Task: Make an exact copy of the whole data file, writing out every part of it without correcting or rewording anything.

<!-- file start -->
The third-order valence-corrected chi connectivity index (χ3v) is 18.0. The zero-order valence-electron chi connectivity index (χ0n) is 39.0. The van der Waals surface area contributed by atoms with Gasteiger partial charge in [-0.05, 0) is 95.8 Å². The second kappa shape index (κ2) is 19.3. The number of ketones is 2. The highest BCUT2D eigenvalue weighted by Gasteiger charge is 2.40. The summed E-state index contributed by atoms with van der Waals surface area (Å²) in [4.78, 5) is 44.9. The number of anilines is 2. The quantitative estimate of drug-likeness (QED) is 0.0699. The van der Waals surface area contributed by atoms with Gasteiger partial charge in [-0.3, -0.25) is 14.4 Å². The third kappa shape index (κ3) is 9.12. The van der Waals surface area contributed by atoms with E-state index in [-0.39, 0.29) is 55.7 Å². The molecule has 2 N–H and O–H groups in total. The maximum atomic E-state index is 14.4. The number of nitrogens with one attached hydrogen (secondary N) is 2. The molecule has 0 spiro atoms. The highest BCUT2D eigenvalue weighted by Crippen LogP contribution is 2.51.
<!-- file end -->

The third-order valence-corrected chi connectivity index (χ3v) is 18.0. The zero-order valence-electron chi connectivity index (χ0n) is 39.0. The van der Waals surface area contributed by atoms with Gasteiger partial charge in [-0.05, 0) is 95.8 Å². The second kappa shape index (κ2) is 19.3. The number of ketones is 2. The highest BCUT2D eigenvalue weighted by Gasteiger charge is 2.40. The summed E-state index contributed by atoms with van der Waals surface area (Å²) in [4.78, 5) is 44.9. The number of anilines is 2. The quantitative estimate of drug-likeness (QED) is 0.0699. The van der Waals surface area contributed by atoms with Gasteiger partial charge in [-0.3, -0.25) is 14.4 Å². The third kappa shape index (κ3) is 9.12. The van der Waals surface area contributed by atoms with E-state index in [-0.39, 0.29) is 55.7 Å². The molecule has 2 N–H and O–H groups in total. The maximum atomic E-state index is 14.4. The number of nitrogens with one attached hydrogen (secondary N) is 2. The molecule has 0 spiro atoms. The highest BCUT2D eigenvalue weighted by Crippen LogP contribution is 2.51.